American Board of Obstetrics and Gynecology eased restrictions on treating men

November 27, 2013
Area(s) of Interest: Licensing & Regulatory Issues Scope of Practice 

The American Board of Obstetrics and Gynecology eased restrictions on gynecologists treating male patients for sexually transmitted infections and to screen men for anal cancer. This is a reversal from a September directive that said gynecologists could lose their board certification if they treated men.

Like cervical cancer, anal cancer is usually caused by the human papillomavirus, or HPV, which is sexually transmitted. This type of cancer is rare, but its incidence is increasing, especially among men and women infected with HIV.

Experts in anal cancer asked the board to reconsider its position, and some started letter-writing campaigns. Patient advocacy groups expressed worry that the prohibition would interfere with research and make it harder for male patients to find screening and treatment.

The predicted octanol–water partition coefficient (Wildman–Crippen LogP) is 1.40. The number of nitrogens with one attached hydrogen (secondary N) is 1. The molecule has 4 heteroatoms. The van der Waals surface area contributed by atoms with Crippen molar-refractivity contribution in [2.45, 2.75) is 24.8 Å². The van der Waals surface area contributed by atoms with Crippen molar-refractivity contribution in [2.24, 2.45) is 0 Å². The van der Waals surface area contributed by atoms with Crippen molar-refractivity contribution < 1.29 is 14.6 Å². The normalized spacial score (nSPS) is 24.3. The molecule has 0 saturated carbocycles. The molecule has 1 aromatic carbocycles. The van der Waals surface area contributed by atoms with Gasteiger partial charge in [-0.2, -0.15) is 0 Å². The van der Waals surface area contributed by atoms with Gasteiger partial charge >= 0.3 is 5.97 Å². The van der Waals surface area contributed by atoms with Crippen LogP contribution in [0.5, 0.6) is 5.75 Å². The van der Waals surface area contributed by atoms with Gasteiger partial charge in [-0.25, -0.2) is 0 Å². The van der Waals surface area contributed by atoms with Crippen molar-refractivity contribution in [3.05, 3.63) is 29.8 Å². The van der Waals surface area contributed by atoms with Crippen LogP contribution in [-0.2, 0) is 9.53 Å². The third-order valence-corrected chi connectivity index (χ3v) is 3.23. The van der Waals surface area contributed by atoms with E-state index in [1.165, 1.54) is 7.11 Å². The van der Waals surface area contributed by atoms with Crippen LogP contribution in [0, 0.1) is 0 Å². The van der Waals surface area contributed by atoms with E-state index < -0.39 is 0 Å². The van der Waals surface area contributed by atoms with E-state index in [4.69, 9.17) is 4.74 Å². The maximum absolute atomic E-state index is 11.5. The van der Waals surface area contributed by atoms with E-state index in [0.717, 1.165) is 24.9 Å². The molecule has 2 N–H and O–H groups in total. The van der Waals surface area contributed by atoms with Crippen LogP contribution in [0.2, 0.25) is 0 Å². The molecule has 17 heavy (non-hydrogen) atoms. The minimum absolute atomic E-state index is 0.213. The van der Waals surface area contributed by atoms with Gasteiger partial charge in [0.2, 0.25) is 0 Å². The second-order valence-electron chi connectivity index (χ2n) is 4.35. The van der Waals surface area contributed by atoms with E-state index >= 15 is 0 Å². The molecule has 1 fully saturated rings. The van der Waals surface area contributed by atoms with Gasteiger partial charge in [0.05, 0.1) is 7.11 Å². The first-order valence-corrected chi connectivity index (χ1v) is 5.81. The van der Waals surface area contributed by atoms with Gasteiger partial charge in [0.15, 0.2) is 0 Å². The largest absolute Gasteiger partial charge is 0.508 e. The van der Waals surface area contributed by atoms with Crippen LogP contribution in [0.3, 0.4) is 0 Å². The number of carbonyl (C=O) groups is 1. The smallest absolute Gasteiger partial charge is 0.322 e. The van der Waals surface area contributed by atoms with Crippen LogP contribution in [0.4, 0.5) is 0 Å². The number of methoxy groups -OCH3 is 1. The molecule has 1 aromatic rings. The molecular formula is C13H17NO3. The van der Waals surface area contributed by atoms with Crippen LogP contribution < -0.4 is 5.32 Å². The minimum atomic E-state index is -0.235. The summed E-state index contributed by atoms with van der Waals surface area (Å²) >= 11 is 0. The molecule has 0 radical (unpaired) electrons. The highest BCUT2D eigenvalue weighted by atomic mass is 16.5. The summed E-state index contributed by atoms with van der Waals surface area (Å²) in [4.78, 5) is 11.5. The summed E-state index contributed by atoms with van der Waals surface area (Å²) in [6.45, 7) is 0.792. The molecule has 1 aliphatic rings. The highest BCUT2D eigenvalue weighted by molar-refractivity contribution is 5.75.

The board had said it wanted to protect the profession as a female specialty and limit the non-gynecological work performed by its members. But board members reconsidered after the letter writing campaign, noting that gynecologists had a long tradition of treating sexually transmitted infections in both men and women, and that HPV and problems related to the virus fell into that category.

In addition, the board recognized the importance of a coming study on anal cancer, funded by the federal government and did not want to interfere with it.


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